How big a role does music really play in your life? While many of us spend endless hours hooked to our iPods most of our decorating choices influenced by music probably end with a few posters a guitar on the wall or a piano in the living room.
While the smart makeover leaves the street elevation of the home untouched a clever change in the floor plan of the existing structure gives the formal living room and the existing bedrooms a new lease on life. A new addition in the rear acts as the heart and soul of the revamped home as it blurs the line between the contemporary living zone and the garden outside.
Perfect for architecture buffs this glassy Lower East Side penthouse features wall-to-wall floor-to-ceiling windows that let some of NYC’s most famous buildings right in. The efficient yet airy layout features two bedrooms and your own loft apartment with views of the Freedom Tower and the Chrysler building.
The open plan living area contains the dining room a distinct concrete fireplace a beautiful kitchen with open shelves and of course a large living zone. The addition of huge windows brings in ample natural ventilation while principles of ‘adaptive reuse’ employed throughout the home make use of every available resource.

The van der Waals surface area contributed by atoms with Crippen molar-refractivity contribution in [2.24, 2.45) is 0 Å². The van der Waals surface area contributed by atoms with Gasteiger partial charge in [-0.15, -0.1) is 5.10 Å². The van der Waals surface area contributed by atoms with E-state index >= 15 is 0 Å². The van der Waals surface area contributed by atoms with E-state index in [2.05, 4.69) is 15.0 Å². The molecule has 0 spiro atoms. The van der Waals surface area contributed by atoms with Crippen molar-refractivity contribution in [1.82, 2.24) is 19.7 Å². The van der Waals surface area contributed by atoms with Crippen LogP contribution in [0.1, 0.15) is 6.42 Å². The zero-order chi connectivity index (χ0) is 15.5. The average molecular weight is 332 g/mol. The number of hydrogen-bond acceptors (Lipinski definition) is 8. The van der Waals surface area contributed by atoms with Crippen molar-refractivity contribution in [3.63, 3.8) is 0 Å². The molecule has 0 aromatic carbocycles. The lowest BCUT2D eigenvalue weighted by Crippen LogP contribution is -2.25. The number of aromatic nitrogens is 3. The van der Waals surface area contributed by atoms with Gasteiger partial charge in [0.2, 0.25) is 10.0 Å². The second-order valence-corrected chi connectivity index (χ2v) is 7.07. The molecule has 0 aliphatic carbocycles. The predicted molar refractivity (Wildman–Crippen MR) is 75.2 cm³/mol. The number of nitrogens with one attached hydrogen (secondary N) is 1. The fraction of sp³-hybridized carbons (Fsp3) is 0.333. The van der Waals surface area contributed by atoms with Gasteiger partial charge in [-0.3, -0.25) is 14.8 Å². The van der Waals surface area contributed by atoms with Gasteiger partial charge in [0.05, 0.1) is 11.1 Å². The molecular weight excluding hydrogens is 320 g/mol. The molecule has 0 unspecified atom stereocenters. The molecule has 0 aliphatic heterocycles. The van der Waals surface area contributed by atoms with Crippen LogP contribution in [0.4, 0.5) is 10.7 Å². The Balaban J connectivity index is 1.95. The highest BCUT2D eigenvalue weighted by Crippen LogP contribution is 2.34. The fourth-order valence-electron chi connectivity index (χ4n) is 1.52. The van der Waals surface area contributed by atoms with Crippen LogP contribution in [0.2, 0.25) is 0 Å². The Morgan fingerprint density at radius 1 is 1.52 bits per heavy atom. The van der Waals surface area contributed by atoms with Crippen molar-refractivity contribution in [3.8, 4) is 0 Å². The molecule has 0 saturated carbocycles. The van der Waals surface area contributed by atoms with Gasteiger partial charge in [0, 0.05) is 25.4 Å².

A small dining area in the corner with Eames Molded Plastic Chairs in white and a kitchen visually connected with the landscape outside complete the lower level. A large wooden deck outside offers a cool sitting area that allows the homeowners to enjoy the relaxed ambiance while their favorite blues tunes stream out of the house.
With a roof garden and to power the house it is a lot more energy-efficient than it seems. With an additional guest apartment a model-train room and other facilities downstairs this is a renovated residence that completely bowls you over with its charm!
The makeover started with the removal of the existing indoor partitions to completely overhaul the interior and give it a more open plan living space. By doing away with the unnecessary walls the architects achieved better cross-ventilation and a more flowing interaction between various ‘zones’ of the house.